When Kenneth Jansen started his undergraduate studies at the University of Missouri, he planned to take his interest in devices and become a mechanical engineer.
But after he’d finished most of his course requirements, he took a couple of graduate-level electives in computational solid and fluid dynamics – courses that set him on his current research path.
At the same time, he also was taking his final humanities elective, and a discussion of Plato piqued his interest in teaching and extending the body of knowledge, leading him to Stanford University for graduate school.
There, he worked with Tom Hughes to build new computational methods that brought together computational solid and fluid dynamics. His first phase of thinking about applications such as aerodynamics came during his postdoc, a joint appointment at Stanford and at NASA Ames Research Center from 1993 to 1996. During that time he also started to see the limits of the computational methods – both the need to extend parallelism and the importance of adaptable methods.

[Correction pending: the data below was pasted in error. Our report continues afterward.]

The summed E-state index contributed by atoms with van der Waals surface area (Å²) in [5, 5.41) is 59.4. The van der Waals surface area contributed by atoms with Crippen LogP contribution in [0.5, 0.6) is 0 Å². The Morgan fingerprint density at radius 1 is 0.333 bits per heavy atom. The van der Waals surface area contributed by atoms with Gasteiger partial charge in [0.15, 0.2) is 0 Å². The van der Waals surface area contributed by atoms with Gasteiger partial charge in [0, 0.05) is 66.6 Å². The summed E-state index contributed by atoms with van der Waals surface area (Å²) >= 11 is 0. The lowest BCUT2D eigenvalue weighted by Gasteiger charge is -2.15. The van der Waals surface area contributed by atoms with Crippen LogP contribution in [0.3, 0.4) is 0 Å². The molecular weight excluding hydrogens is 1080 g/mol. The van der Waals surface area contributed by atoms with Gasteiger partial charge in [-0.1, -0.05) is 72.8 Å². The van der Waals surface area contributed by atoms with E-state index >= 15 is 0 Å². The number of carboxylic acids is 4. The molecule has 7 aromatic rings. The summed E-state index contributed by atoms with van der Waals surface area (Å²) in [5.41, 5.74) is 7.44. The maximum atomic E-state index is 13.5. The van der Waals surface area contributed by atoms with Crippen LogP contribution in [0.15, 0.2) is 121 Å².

In 1996, Jansen moved into a faculty position at RPI. In his years there he worked with colleagues such as Richard Lahey to think about the physics of multiphase flows and the adaptivity of methods. He continues to collaborate closely with Mark Shephard.
Jansen moved to the University of Colorado in Boulder in January 2010. From his current position, he’s looking forward to the opportunity to develop partnerships with researchers at DOE’s National Renewable Energy Laboratory.